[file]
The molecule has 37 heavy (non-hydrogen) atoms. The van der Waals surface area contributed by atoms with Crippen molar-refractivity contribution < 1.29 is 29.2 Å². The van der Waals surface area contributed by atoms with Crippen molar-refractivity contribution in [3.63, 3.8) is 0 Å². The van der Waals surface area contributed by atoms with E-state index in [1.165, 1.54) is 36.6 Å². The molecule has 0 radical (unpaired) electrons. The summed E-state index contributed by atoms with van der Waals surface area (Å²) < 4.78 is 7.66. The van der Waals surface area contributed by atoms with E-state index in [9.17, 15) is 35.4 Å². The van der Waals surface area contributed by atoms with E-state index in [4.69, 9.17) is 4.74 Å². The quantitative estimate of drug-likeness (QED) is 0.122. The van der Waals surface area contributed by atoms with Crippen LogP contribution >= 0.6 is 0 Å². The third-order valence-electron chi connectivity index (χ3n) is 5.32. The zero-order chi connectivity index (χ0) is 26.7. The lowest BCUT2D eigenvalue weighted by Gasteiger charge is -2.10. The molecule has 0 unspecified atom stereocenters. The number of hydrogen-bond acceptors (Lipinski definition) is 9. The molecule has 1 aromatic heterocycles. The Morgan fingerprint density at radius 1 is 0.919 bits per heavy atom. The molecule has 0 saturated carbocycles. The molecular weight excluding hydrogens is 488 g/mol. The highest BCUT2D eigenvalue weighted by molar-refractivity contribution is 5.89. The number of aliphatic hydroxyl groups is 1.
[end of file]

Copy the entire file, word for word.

The molecule has 37 heavy (non-hydrogen) atoms. The van der Waals surface area contributed by atoms with Crippen molar-refractivity contribution < 1.29 is 29.2 Å². The van der Waals surface area contributed by atoms with Crippen molar-refractivity contribution in [3.63, 3.8) is 0 Å². The van der Waals surface area contributed by atoms with E-state index in [1.165, 1.54) is 36.6 Å². The molecule has 0 radical (unpaired) electrons. The summed E-state index contributed by atoms with van der Waals surface area (Å²) < 4.78 is 7.66. The van der Waals surface area contributed by atoms with E-state index in [9.17, 15) is 35.4 Å². The van der Waals surface area contributed by atoms with E-state index in [4.69, 9.17) is 4.74 Å². The quantitative estimate of drug-likeness (QED) is 0.122. The van der Waals surface area contributed by atoms with Crippen LogP contribution >= 0.6 is 0 Å². The third-order valence-electron chi connectivity index (χ3n) is 5.32. The zero-order chi connectivity index (χ0) is 26.7. The lowest BCUT2D eigenvalue weighted by Gasteiger charge is -2.10. The molecule has 0 unspecified atom stereocenters. The number of hydrogen-bond acceptors (Lipinski definition) is 9. The molecule has 1 aromatic heterocycles. The Morgan fingerprint density at radius 1 is 0.919 bits per heavy atom. The molecule has 0 saturated carbocycles. The molecular weight excluding hydrogens is 488 g/mol. The highest BCUT2D eigenvalue weighted by molar-refractivity contribution is 5.89. The number of aliphatic hydroxyl groups is 1.